Daiwa upgraded Singapore’s hospitality REITs to Positive from Neutral, saying distribution per unit (DPU) yields are now more compelling after recent unit price declines and as the hospitality sector recovery has gained traction.
“We believe hospitality REITs are now attractive for their superior combination of (DPU) yield and growth relative to the other property segments,” it said in a note last week.
“We have high confidence, relative to other property segments, in the recovery of the hotel and serviced-residence sectors, and expect the topline improvement to flow through faster and stronger to DPU growth in the coming years,” it added.
Daiwa said its confidence came from the “severe and prolonged” industry downturn over the past five years, which has created a low revenue base, with revenue per available room, or RevPAR, back at 2009-10 levels. “Low base implies strong recovery potential,” it said.
It also pointed to a “considerably tighter” rise in 2018 hotel room supply, encouraging year-to-date momentum, with RevPAR up 4.4 percent in the first four months of the year and stronger transmission from RevPAR improvement to DPU growth.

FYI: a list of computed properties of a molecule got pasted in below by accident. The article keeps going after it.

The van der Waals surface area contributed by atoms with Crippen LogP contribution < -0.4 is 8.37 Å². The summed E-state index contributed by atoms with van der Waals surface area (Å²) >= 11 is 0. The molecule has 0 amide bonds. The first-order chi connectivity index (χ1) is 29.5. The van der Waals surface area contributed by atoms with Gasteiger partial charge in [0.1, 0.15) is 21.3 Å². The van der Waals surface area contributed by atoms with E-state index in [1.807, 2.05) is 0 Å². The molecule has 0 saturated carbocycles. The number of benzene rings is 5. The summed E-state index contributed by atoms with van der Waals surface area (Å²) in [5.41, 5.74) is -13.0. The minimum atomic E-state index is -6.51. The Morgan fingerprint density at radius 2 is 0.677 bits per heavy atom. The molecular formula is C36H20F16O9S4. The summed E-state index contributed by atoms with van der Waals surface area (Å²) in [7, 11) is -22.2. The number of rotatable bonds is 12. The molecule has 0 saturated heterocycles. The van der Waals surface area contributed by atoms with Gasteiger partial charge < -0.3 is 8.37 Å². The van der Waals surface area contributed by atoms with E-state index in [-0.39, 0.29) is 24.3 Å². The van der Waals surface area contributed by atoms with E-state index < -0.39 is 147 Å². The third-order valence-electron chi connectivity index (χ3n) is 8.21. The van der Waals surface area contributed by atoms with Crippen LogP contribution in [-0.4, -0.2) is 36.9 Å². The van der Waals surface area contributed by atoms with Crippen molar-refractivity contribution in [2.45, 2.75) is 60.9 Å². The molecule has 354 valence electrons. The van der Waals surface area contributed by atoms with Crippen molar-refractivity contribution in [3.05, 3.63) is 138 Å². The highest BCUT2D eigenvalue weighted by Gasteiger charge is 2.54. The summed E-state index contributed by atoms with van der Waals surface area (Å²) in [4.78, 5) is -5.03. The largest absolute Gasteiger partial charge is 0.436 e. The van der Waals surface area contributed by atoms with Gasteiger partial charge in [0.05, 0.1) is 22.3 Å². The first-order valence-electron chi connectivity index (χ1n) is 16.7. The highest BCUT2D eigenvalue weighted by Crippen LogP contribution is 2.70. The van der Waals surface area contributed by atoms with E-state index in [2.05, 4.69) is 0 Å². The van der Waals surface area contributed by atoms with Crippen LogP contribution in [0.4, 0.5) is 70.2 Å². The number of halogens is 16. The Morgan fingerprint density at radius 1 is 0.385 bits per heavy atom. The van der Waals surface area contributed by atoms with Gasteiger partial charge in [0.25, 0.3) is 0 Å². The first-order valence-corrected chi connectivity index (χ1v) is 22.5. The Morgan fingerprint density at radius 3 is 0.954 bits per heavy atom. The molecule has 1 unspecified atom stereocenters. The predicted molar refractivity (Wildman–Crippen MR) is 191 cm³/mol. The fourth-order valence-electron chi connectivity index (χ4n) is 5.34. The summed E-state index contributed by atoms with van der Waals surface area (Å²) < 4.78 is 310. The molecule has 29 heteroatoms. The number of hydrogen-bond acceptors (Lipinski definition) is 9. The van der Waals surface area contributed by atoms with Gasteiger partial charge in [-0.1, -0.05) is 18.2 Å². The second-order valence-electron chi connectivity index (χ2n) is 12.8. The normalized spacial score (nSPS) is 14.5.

It forecast demand increases would outpace supply, and it estimated industry RevPAR would grow 6.1 percent this year, 12 percent next year and 7.2 percent in 2020.
Daiwa upgraded CDL Hospitality Trusts to Outperform from Hold and raised its target to S$1.75 from S$1.74, saying it was “one of the best proxies to the industry recovery.”
It also upgraded Ascott Residence Trust to Outperform from Hold and raised its target to S$1.20 from S$1.17, citing a more compelling valuation after its around 13 percent year-to-date unit price decline and a slightly better outlook for its Singapore, New York and London properties.
But Daiwa noted that ART was only a “marginal play” on a Singapore hospitality recovery as its serviced residences in the city-state make up less than 5 percent of group revenue.